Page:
Research has repeatedly shown that “disasters exacerbate the root causes of human trafficking, including poverty and lack of viable livelihoods.” Disasters can “instantly plunge those without safety nets into poverty,” making them economically and emotionally vulnerable and thus potential prey for traffickers. In other words, climate change-exacerbated disasters threaten to impoverish and displace many millions of people across the globe, therefore heightening their vulnerability to trafficking.

The article illustrates the problem with examples following climate-related events, and also notes the horrendous human tragedy that follows non-climate events like the Haitian earthquake.  It outlines a number of recommendations related to the problem and I’d highly recommend it.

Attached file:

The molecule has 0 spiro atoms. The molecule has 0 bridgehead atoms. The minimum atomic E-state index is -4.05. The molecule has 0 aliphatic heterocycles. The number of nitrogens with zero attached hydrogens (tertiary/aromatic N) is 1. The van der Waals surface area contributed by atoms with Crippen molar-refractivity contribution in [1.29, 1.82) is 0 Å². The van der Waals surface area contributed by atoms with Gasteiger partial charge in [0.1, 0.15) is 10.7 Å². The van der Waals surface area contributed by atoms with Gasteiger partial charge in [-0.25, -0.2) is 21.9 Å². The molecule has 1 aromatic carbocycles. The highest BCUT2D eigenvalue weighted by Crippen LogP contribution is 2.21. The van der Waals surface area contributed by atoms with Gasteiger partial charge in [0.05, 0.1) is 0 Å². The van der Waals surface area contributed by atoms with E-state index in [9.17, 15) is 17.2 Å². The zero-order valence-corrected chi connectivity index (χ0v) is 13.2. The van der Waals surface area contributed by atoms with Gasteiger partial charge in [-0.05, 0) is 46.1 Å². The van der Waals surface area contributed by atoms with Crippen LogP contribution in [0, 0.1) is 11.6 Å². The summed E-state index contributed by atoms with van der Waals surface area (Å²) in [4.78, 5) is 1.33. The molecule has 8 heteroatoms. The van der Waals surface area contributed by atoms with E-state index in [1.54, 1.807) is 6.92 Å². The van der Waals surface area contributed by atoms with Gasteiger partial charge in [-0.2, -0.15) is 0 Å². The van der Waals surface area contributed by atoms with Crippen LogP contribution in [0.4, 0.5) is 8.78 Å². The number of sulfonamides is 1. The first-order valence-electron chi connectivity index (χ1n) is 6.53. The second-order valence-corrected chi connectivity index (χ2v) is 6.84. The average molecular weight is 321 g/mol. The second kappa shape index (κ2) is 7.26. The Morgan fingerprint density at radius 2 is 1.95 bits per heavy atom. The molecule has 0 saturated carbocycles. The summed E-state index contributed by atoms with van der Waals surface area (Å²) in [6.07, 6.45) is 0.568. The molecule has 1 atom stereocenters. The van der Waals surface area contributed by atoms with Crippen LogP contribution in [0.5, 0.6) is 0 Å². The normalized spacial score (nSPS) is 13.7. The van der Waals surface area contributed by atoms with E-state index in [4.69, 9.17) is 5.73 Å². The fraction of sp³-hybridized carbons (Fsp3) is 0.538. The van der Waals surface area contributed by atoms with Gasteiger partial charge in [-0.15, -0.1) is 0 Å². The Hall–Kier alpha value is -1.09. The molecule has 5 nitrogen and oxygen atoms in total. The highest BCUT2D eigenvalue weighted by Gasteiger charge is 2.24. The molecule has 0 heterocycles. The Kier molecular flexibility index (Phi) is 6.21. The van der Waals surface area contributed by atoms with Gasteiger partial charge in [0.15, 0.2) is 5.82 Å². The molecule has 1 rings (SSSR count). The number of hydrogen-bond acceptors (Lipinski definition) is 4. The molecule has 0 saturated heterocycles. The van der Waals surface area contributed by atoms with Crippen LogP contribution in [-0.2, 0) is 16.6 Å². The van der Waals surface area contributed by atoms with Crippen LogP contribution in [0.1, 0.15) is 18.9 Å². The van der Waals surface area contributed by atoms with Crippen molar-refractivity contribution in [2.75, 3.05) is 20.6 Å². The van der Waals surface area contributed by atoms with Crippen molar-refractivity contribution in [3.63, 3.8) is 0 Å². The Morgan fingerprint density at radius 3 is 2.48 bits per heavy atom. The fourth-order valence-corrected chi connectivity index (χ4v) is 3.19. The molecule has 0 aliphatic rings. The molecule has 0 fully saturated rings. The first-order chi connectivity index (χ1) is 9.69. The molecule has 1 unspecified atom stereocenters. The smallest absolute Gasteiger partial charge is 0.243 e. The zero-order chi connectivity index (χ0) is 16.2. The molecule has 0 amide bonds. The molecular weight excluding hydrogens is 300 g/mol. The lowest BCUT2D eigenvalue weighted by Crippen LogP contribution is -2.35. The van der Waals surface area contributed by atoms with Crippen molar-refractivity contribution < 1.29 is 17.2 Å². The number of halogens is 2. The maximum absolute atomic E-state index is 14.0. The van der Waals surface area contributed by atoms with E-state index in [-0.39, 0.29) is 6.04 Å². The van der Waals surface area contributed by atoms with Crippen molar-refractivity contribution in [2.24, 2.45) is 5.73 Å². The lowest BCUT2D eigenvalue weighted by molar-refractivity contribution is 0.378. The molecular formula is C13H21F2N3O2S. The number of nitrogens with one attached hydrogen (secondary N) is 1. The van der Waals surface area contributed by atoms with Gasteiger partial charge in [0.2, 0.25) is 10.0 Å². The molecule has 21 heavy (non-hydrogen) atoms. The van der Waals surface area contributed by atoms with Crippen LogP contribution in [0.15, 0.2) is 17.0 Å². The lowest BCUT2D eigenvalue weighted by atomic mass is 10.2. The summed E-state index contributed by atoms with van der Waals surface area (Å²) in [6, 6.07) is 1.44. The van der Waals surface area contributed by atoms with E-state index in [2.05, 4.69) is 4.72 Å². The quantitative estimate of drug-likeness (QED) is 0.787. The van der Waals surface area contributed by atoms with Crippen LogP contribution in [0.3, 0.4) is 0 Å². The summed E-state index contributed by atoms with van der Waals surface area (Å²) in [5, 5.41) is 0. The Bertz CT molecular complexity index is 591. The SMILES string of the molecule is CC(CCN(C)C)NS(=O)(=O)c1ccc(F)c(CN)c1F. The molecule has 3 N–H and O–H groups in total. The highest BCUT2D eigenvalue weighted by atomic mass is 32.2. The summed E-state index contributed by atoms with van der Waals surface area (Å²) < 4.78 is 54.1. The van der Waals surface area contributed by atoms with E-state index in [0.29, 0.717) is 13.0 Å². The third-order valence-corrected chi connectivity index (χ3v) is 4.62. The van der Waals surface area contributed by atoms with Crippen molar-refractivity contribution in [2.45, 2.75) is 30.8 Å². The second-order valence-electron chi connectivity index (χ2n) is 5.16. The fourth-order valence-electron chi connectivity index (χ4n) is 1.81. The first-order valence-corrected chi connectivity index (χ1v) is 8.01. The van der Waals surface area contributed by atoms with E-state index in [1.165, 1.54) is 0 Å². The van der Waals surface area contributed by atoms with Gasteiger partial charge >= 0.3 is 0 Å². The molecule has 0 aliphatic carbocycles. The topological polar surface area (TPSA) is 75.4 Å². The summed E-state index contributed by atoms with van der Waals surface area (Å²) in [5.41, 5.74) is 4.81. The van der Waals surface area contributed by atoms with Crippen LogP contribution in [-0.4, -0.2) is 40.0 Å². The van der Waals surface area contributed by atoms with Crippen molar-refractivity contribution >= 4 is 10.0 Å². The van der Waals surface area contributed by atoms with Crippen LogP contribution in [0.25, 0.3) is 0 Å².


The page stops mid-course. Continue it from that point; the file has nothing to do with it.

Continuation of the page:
Earlier this year, Ms. Hill also joined colleagues in composing a piece for the Pacific Council on International Policy.  The article, titled Building Coastal Resiliencefor Greater U.S. Security, expands this notion of social and economic impacts by explaining that:

Environmental risks have multiple dimensions and are rarely single-source problems. The economic status of individual community members and their social roles in society, for instance, can influence the way climate change affects their livelihoods, health, and well-being. Overarching trends in population growth, development, and migration interact with environmental change more severely within concentrated coastal areas, which are inherently fragile and disproportionately vulnerable to natural disasters.